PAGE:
Expedia Group VP transport partner services Julie Kyse said: “Millennials were the forefathers of how everything is advertised and sold today”. Ms Kyse added millennials are often “destination indecisive” and “brand agnostic”, instead looking to photographs and brands on social media to inspire them for travel ideas. To capture millennial business, she said: “You need to help them convert that cognitive overload [from social media], otherwise you’re not going to win their business”.
If you lose your cost position, you lose the market
VivaAerobus CEO Juan Carlos Zuazua said: “If you lose the cost position, you’re going to lose the market… We are confident we’ll always be number one because we have the lowest cost”.
Airlines can get into the art of retailing, but they are not in retail
Farelogix CEO & president Jim Davidson said “airlines can get into the art of retailing, but they’re not in retail”. Mr Davidson said one of the biggest hurdles to operating a successful ancillaries programme is airlines’ fear of failure and being siloed in legacy operations. He also noted airlines need to stop giving up revenue by keeping middle seats empty. “A lot of airlines give up so much revenue by having middle seats empty… You can start to look at optimisation,” he said.
NDC adoption must be paired with machine learning to make it a success
Expedia Group VP transport partner services Julie Kyse said: “If you’re not investing in machine learning along with your NDC, you’re not going to get the benefits of that [NDC] programme”. She believes the industry should create relevance for everyone rather than focus on groups. “You shouldn’t just think of millennials as avocado toast eating and craft beer drinking… Relevance for everybody is what your target should be”.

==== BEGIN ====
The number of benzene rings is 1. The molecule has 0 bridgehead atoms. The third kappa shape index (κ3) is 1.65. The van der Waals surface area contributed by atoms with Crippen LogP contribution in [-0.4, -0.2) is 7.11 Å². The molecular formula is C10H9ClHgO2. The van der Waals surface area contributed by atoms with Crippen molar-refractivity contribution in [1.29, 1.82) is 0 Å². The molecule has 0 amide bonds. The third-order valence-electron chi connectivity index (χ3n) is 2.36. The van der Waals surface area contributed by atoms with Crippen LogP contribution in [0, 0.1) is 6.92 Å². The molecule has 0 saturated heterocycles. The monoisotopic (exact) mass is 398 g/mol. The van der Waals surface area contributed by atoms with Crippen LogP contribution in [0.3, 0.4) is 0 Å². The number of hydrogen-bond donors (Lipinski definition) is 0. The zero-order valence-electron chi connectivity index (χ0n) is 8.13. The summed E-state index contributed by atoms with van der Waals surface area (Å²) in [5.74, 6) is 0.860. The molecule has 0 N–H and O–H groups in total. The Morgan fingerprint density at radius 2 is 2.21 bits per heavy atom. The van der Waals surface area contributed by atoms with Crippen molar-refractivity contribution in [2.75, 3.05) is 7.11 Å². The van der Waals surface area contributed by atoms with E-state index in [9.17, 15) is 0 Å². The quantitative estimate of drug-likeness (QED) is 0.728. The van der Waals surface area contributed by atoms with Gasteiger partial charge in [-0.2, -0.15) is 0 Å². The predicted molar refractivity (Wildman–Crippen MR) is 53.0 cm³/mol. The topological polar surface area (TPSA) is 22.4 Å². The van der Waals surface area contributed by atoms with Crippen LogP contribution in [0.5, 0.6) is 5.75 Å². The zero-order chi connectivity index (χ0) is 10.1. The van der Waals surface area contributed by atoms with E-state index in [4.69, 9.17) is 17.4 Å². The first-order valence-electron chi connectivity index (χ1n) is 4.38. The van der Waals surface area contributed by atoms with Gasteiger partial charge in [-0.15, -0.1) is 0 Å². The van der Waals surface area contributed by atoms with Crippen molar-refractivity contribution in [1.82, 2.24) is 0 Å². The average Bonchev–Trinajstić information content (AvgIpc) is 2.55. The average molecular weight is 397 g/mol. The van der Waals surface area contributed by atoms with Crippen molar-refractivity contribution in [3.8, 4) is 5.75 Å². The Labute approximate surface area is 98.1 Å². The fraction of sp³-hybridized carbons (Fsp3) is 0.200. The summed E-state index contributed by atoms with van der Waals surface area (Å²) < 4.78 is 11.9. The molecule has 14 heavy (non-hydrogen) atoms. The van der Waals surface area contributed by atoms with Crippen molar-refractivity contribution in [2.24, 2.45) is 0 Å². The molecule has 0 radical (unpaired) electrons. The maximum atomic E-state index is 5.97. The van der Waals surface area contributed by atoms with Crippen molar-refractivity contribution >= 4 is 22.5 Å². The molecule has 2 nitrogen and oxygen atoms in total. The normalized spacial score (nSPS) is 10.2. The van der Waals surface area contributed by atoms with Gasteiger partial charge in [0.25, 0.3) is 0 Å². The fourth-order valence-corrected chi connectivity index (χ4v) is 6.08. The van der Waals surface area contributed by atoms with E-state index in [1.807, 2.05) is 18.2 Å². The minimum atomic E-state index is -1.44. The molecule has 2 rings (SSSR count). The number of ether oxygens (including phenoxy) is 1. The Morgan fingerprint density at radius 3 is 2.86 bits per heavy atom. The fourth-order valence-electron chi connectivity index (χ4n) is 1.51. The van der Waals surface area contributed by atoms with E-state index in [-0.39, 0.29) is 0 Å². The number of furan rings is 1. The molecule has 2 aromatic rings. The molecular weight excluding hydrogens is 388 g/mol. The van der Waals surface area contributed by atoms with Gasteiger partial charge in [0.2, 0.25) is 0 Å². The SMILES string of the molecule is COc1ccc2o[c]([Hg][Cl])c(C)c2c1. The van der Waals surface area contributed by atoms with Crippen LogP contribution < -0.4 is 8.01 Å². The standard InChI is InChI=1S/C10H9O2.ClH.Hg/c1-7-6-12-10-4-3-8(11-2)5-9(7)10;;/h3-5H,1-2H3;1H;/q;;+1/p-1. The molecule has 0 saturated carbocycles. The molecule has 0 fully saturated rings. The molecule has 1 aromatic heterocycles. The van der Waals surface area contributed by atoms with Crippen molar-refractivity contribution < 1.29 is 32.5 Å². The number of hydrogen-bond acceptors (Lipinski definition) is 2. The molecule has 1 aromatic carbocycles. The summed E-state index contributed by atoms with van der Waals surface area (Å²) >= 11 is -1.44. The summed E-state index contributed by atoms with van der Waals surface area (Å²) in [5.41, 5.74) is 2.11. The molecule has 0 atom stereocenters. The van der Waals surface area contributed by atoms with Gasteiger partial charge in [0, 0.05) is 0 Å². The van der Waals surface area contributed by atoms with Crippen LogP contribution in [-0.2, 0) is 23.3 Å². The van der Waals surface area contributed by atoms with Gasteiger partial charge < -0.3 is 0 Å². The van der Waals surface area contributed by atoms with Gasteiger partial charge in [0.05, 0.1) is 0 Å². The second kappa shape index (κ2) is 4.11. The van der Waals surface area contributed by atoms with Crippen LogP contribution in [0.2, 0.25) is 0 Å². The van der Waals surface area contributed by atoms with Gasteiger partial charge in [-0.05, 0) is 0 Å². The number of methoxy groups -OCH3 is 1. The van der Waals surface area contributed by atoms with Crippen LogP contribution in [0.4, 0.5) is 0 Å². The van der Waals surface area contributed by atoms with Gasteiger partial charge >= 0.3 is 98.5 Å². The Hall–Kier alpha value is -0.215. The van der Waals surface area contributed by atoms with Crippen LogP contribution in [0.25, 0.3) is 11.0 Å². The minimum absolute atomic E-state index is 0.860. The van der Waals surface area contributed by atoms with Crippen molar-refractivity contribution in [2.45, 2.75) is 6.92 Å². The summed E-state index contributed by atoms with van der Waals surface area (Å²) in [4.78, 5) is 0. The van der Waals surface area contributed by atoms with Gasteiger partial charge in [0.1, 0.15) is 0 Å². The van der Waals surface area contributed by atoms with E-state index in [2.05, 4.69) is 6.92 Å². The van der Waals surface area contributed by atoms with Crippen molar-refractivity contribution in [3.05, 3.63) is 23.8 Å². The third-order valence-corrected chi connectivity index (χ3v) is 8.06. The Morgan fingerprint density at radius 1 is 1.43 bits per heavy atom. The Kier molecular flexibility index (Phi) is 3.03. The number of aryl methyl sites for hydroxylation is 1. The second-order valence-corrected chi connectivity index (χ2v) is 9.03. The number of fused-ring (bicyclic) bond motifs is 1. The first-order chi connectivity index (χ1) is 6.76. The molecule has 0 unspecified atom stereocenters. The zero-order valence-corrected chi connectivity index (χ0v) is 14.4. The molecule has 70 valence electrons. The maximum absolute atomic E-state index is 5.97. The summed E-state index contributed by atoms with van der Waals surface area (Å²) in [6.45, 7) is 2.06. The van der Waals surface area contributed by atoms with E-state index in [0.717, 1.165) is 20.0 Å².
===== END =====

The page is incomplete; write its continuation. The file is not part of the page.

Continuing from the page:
Sustained growth from secondary Chinese cities cannot be maintained
Charlie Pappas International principal Charlie Pappas said: “Growth in China has primarily come from the so-called secondary cities, and a lot of that has been subsidised by local governments or local airports… It remains to be seen if that can be sustainable in the long term”. Mr Pappas added: “I think we will see a balancing out through the major hubs”, as Chinese airlines consolidate.
Some additional quotes…
“When the lower classes taste the forbidden fruit [air travel] for the first time, they’re going to want more.”
ICF Aviation principal Carlos Ozores
“Corporate travellers are maniacal about sitting about where they want to sit.”
AmTrav CEO Jeff Klee
“Carry on bags are the number one reason for conflict between passengers and conflict on the plane.”
Association of Flight Attendants-CWA international president Sara Nelson
“There are potential big challenges with blockchain, the performance and scalability isn’t great at the moment.”
ARC president and CEO Mike Premo
“We’re not doing this [expansion] on a whim, we’re doing this because our airlines tell us they need it”.
Denver International Airport COO Chris McLaughlin
“Ancillaries are optional, that’s the point… Most important is the low fare, if fares are high they [passengers] don’t travel at all.”
Sun Country Airlines president and CEO Jude Bricker